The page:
There will be no Nobel prize for literature this year. The decision not to award one was motivated by the lack of foreign confidence in the Swedish Academy, which awards it, after a series of scandals. But this is something more than a morality tale about the alleged misdeeds of a predatory man and his enablers coming to light. That is certainly part of it. The energetic sexual advances of which the French photographer and arts entrepreneur Jean-Claude Arnault stands accused can hardly have been unknown to his friends in the academy. As well as the 18 women who spoke to the Stockholm daily Dagens Nyheter about his behaviour in the autumn, there was also, according to the latest twist in the story, Crown Princess Victoria.
Mr Arnault, who denies all the charges, was not himself one of the 18 members of the academy, although his wife, the poet Katarina Frostenson, was; but he is said to have thought of himself as the 19th member, although there are only 18 seats. The club the pair owned and ran took money from the academy for many years. The academy is down to 10 functioning members now after a series of resignations and expulsions, when some members demanded that Ms Frostenson withdraw, while her defenders demanded the head of the permanent secretary, Sara Danius. All these resignations and expulsions have a rather unreal quality because it is impossible actually to leave under the 18th-century statutes that established the academy. The members who have withdrawn remain members, in a sort of zombified existence, but the institution itself is also now a shambling undead thing.
It is not, however, completely without credibility: this scandal has been about squandered authority as well as the misuse of power. The Nobel prizes are worth having because people think they are. There are prizes that offer more money for excellence in other fields, such as the Templeton prize for progress in religion, but they have nothing like the prestige and name recognition of the literature prize. This is a phenomenon of demand, not of supply. The world wants cultural authorities it can believe in, just as it wants there to be glamorous royal families. The notion that someone qualified to do so is weighing up the merits of a Chinese novelist against an Austrian avant-gardist, a Swedish poet against an American rock star, and determining which of them is the best, or most idealistic writer in the world this year, is ridiculously comforting, when it is not simply ridiculous.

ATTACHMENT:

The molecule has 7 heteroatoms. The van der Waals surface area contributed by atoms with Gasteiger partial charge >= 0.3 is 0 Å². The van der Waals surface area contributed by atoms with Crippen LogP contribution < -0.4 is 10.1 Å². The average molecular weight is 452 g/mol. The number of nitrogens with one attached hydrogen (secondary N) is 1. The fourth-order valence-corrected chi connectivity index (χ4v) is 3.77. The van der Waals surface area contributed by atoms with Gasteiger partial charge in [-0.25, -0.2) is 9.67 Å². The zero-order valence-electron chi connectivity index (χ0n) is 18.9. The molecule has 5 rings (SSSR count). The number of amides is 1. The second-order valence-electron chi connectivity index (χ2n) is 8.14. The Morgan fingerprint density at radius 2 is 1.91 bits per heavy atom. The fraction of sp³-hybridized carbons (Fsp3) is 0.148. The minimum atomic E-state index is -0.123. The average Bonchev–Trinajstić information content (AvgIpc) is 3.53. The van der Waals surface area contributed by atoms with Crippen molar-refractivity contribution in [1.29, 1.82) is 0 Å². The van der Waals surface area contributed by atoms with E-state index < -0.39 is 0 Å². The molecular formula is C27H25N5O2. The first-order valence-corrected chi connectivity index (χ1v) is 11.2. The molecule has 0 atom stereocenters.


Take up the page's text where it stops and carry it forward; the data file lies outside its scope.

When the prize was founded, it seemed entirely possible that the entirety of world literature could be judged from Stockholm by scholars who could all read fluently in the four or five European languages they considered civilised. The cultural and political authority of western Europe has collapsed since then. So has the ideal of a global high culture. That dream, rather than the academy’s reputation, is the loss to mourn in this rather squalid farce.
guardian.co.uk © Guardian News & Media Limited 2010